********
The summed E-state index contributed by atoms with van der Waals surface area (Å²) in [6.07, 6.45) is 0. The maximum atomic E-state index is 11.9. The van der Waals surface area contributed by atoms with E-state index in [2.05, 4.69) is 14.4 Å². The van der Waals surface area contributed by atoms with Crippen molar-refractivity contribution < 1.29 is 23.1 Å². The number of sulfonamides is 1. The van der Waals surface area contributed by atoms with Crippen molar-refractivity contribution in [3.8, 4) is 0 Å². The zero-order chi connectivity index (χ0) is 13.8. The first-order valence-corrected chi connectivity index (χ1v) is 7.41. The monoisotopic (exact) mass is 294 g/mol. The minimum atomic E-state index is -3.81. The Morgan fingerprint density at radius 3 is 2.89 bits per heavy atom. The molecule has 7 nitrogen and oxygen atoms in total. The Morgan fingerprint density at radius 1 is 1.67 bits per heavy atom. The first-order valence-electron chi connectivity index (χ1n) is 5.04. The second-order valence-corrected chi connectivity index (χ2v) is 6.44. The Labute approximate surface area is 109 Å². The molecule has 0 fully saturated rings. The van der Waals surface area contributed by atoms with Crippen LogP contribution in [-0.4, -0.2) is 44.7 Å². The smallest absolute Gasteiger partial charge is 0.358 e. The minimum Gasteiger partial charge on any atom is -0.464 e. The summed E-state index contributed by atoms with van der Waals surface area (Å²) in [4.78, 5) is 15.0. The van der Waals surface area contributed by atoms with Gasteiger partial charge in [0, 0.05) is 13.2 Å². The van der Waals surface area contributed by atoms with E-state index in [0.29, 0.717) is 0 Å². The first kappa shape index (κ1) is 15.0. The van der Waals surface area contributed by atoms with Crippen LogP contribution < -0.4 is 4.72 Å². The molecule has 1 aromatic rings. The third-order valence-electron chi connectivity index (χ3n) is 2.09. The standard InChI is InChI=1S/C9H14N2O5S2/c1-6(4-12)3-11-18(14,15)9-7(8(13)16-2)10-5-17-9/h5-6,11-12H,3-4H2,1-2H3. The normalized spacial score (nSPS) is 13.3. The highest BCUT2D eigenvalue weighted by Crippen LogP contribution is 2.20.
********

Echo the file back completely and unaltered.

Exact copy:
The summed E-state index contributed by atoms with van der Waals surface area (Å²) in [6.07, 6.45) is 0. The maximum atomic E-state index is 11.9. The van der Waals surface area contributed by atoms with E-state index in [2.05, 4.69) is 14.4 Å². The van der Waals surface area contributed by atoms with Crippen molar-refractivity contribution < 1.29 is 23.1 Å². The number of sulfonamides is 1. The van der Waals surface area contributed by atoms with Crippen molar-refractivity contribution in [3.8, 4) is 0 Å². The zero-order chi connectivity index (χ0) is 13.8. The first-order valence-corrected chi connectivity index (χ1v) is 7.41. The monoisotopic (exact) mass is 294 g/mol. The minimum atomic E-state index is -3.81. The Morgan fingerprint density at radius 3 is 2.89 bits per heavy atom. The molecule has 7 nitrogen and oxygen atoms in total. The Morgan fingerprint density at radius 1 is 1.67 bits per heavy atom. The first-order valence-electron chi connectivity index (χ1n) is 5.04. The second-order valence-corrected chi connectivity index (χ2v) is 6.44. The Labute approximate surface area is 109 Å². The molecule has 0 fully saturated rings. The van der Waals surface area contributed by atoms with Crippen LogP contribution in [-0.4, -0.2) is 44.7 Å². The smallest absolute Gasteiger partial charge is 0.358 e. The minimum Gasteiger partial charge on any atom is -0.464 e. The summed E-state index contributed by atoms with van der Waals surface area (Å²) in [4.78, 5) is 15.0. The van der Waals surface area contributed by atoms with Gasteiger partial charge in [0, 0.05) is 13.2 Å². The van der Waals surface area contributed by atoms with E-state index in [0.29, 0.717) is 0 Å². The first kappa shape index (κ1) is 15.0. The van der Waals surface area contributed by atoms with Crippen LogP contribution < -0.4 is 4.72 Å². The molecule has 1 aromatic rings. The third-order valence-electron chi connectivity index (χ3n) is 2.09. The standard InChI is InChI=1S/C9H14N2O5S2/c1-6(4-12)3-11-18(14,15)9-7(8(13)16-2)10-5-17-9/h5-6,11-12H,3-4H2,1-2H3. The normalized spacial score (nSPS) is 13.3. The highest BCUT2D eigenvalue weighted by Crippen LogP contribution is 2.20.